A news story about a police officer (in Salt Lake City!) manhandling an ER nurse for RESISTING HIS AUTHORITAY!!! seemed almost too on-the-nose as an analogy for life during the Trump Occupancy. But there are real people at the heart of this metaphor, and the Washington Post followed up:
… William Gray, a commercial truck driver and reserve police officer, died late Monday of the injuries he suffered when a fiery July 26 crash left him with burns over nearly half his body, University of Utah Health spokeswoman Suzanne Winchester said.
Gray was unconscious at the Salt Lake City hospital when police detective Jeff Payne asked to draw his blood hours after the crash.
Nurse Alex Wubbels refused because hospital policy required a warrant or patient consent. Payne handcuffed her and dragged her outside.
Gray was hauling a load of sand in northern Utah when a pickup truck speeding away from police crossed the center line and hit his truck head-on, causing an explosion. State police had been trying to pull over the pickup driver after several people called 911 to report he was driving recklessly.
Gray was not suspected of wrongdoing.
The pickup driver, Marcos Torres, 26, died in the crash, and Utah police routinely collect such evidence from everyone involved in fatal crashes.
Dramatic video of Wubbels’ arrest caught widespread attention online amid national scrutiny of police use of force. Payne and the supervisor who backed him, Lt. James Tracy, were placed on leave amid internal and criminal investigations…
Gray, 43, served with police in the southeastern Idaho city of Rigby. Chief Sam Tower said he was dedicated to the community of about 4,000 people and plowed snow from a sidewalk last winter so neighborhood kids wouldn’t have to walk in the street.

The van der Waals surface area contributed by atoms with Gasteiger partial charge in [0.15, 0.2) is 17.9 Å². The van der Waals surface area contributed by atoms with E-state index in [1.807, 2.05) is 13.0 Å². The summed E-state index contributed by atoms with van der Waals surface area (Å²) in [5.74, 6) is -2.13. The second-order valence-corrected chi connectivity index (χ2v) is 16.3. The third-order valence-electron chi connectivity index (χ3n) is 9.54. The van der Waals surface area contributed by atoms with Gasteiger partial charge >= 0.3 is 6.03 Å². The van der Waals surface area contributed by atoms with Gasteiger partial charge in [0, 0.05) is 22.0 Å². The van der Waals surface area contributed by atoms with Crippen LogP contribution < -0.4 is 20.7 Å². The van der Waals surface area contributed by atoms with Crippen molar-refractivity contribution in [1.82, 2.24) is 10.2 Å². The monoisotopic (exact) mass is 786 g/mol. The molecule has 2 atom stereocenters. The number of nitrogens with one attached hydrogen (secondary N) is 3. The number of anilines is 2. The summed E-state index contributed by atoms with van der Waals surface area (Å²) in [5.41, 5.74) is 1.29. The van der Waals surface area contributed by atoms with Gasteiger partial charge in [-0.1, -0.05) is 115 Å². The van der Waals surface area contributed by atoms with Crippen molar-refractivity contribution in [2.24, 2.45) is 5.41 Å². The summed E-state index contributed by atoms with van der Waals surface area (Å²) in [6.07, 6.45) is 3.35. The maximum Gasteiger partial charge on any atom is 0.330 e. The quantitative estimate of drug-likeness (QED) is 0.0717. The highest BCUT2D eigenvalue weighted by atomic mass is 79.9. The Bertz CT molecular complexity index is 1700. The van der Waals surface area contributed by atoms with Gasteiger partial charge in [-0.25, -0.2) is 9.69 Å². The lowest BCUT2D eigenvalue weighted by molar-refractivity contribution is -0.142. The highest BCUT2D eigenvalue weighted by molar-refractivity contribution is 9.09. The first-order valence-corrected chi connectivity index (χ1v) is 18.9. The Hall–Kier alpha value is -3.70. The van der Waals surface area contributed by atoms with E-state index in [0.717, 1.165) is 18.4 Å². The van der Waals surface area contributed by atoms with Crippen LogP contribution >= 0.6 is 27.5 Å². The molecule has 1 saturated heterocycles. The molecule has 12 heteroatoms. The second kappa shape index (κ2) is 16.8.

“Bill was truly the best of mankind,” Rigby police said in a Facebook post. “Always willing to help, always willing to go the extra mile. Bill was a big man, with a bigger heart. Everything about him was generous and kind.”…
Amy Davidson Sorkin, in the New Yorker, explains “What the Utah Good-Nurse, Bad-Cop Video Says About Medical Privacy”:
… The story began on July 26th. That day, the police had engaged in a high-speed chase on a highway that ended with a deadly multi-vehicle crash. But this was not a cinematic case of, say, fugitive armed robbers. It began around 2 P.M., when the police received reports of a Chevrolet Silverado driving erratically. As the officers began their pursuit, the Silverado, now on US-89/91, swerved into a semi truck that happened to be on the road, causing an explosion. The driver of the Silverado, Marco Torres, who was twenty-six, was killed instantly. The truck driver, William Gray—who, in one of this story’s many byways, was a reserve police officer in Rigby, Idaho—staggered out of his semi, his clothes and body on fire. He was airlifted to the burn unit. One might wonder why the police wanted his blood, when he was, essentially, a bystander. The Utah police have said that it was meant for Gray’s protection, but Payne, in his report on the incident, obtained by the Salt Lake Tribune, said that the officers who were dealing with the crash wanted to know whether Gray had any “chemical substances” in his system. Another, troubling possibility could be that they were looking for something that might place some of the responsibility for the crash on Gray, in case he complained that the police had been reckless in their pursuit.